Ban on Lettings Fees to commence June 1st

Ban on Lettings Fees to commence June 1st

8:51 AM, 16th January 2019, About 3 years ago 65

Text Size

The Tenants Fees Bill 2017 – 2019, click here, has been confirmed by government to commence on June 1st this year. Bill sponsor Lord Bourne of Aberystwyth (image right) announced the start date at the third reading in the House of Lords and said:

“It has been clear throughout that this is a Bill that will introduce important changes for the private rented sector. It is in all our interest to introduce this introduction as soon as possible.

“Implementation is subject to the parliamentary timetables and amendments need to be considered in the other place. We need to enable agents and landlords following Royal Assent to become compliant, but we intend for the provisions to come into force on June 1st 2019.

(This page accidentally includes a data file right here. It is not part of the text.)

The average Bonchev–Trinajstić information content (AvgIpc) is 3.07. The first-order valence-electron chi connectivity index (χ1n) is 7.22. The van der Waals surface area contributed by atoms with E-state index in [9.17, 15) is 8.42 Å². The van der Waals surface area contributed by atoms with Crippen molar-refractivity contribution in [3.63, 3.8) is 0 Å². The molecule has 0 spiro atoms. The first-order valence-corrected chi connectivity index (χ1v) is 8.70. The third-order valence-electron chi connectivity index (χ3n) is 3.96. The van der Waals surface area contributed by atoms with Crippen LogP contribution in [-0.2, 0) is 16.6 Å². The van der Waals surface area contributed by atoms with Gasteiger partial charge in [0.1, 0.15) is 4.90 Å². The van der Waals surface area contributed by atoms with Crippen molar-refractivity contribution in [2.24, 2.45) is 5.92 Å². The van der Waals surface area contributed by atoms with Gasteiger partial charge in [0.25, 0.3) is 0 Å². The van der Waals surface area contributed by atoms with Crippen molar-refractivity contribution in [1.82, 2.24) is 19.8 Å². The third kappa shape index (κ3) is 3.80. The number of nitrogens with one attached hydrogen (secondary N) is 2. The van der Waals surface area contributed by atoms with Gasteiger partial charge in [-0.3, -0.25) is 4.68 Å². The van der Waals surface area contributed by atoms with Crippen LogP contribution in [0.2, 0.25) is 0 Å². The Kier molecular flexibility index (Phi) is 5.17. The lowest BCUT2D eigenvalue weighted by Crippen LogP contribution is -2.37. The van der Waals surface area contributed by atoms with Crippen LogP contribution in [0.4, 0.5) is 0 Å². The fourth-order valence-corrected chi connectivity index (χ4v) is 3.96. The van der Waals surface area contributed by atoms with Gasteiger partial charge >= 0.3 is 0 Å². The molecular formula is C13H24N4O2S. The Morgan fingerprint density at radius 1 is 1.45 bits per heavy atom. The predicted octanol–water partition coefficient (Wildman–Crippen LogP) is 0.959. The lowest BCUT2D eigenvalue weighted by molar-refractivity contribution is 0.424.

This would mean the ban on lettings fees would apply to all tenancies signed after this date.

Agents and landlords will only be able to collect rent and deposits from tenants with the exceptions of fees for:

  • A change or early termination of a tenancy when requested by the tenant
  • Utilities, communication services and Council Tax
  • Payments arising from Default fees limited to charges for replacement keys or a respective security device, and late rent payments only

Lord Bourne also confirmed that although landlords can charge for damages any amount recouped from a tenant can only put them back in the same position they were previously.

David Cox, Chief Executive, ARLA Propertymark stated: